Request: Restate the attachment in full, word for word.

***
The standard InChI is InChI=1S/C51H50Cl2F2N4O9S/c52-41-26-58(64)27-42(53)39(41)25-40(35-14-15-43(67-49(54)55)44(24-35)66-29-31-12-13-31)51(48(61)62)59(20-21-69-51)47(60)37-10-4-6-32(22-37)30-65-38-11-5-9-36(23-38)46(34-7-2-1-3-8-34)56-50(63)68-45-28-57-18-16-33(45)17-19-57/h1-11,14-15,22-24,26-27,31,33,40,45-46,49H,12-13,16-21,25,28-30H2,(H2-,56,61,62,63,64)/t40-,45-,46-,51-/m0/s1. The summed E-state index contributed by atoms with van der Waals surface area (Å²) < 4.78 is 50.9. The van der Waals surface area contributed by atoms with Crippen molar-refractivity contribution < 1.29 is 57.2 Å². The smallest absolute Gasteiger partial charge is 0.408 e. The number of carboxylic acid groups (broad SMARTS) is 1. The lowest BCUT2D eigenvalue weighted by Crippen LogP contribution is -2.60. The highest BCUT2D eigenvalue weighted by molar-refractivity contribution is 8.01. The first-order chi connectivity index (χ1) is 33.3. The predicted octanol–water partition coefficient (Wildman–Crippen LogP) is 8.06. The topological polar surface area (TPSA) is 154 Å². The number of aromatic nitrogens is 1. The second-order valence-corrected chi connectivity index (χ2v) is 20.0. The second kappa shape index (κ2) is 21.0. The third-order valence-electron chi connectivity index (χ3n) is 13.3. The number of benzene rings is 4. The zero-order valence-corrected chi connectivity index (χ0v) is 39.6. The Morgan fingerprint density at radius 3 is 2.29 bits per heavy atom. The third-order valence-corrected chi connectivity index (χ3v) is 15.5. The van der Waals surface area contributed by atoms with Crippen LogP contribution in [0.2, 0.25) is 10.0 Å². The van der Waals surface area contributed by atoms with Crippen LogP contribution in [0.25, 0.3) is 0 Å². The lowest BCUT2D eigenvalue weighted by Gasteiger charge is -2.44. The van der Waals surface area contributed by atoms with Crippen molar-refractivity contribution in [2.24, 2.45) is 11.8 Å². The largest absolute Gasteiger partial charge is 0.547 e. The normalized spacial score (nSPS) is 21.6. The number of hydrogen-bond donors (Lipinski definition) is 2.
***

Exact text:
The standard InChI is InChI=1S/C51H50Cl2F2N4O9S/c52-41-26-58(64)27-42(53)39(41)25-40(35-14-15-43(67-49(54)55)44(24-35)66-29-31-12-13-31)51(48(61)62)59(20-21-69-51)47(60)37-10-4-6-32(22-37)30-65-38-11-5-9-36(23-38)46(34-7-2-1-3-8-34)56-50(63)68-45-28-57-18-16-33(45)17-19-57/h1-11,14-15,22-24,26-27,31,33,40,45-46,49H,12-13,16-21,25,28-30H2,(H2-,56,61,62,63,64)/t40-,45-,46-,51-/m0/s1. The summed E-state index contributed by atoms with van der Waals surface area (Å²) < 4.78 is 50.9. The van der Waals surface area contributed by atoms with Crippen molar-refractivity contribution < 1.29 is 57.2 Å². The smallest absolute Gasteiger partial charge is 0.408 e. The number of carboxylic acid groups (broad SMARTS) is 1. The lowest BCUT2D eigenvalue weighted by Crippen LogP contribution is -2.60. The highest BCUT2D eigenvalue weighted by molar-refractivity contribution is 8.01. The first-order chi connectivity index (χ1) is 33.3. The predicted octanol–water partition coefficient (Wildman–Crippen LogP) is 8.06. The topological polar surface area (TPSA) is 154 Å². The number of aromatic nitrogens is 1. The second-order valence-corrected chi connectivity index (χ2v) is 20.0. The second kappa shape index (κ2) is 21.0. The third-order valence-electron chi connectivity index (χ3n) is 13.3. The number of benzene rings is 4. The zero-order valence-corrected chi connectivity index (χ0v) is 39.6. The Morgan fingerprint density at radius 3 is 2.29 bits per heavy atom. The third-order valence-corrected chi connectivity index (χ3v) is 15.5. The van der Waals surface area contributed by atoms with Crippen LogP contribution in [0.2, 0.25) is 10.0 Å². The van der Waals surface area contributed by atoms with Crippen LogP contribution in [0.25, 0.3) is 0 Å². The lowest BCUT2D eigenvalue weighted by Gasteiger charge is -2.44. The van der Waals surface area contributed by atoms with Crippen molar-refractivity contribution in [2.24, 2.45) is 11.8 Å². The largest absolute Gasteiger partial charge is 0.547 e. The normalized spacial score (nSPS) is 21.6. The number of hydrogen-bond donors (Lipinski definition) is 2.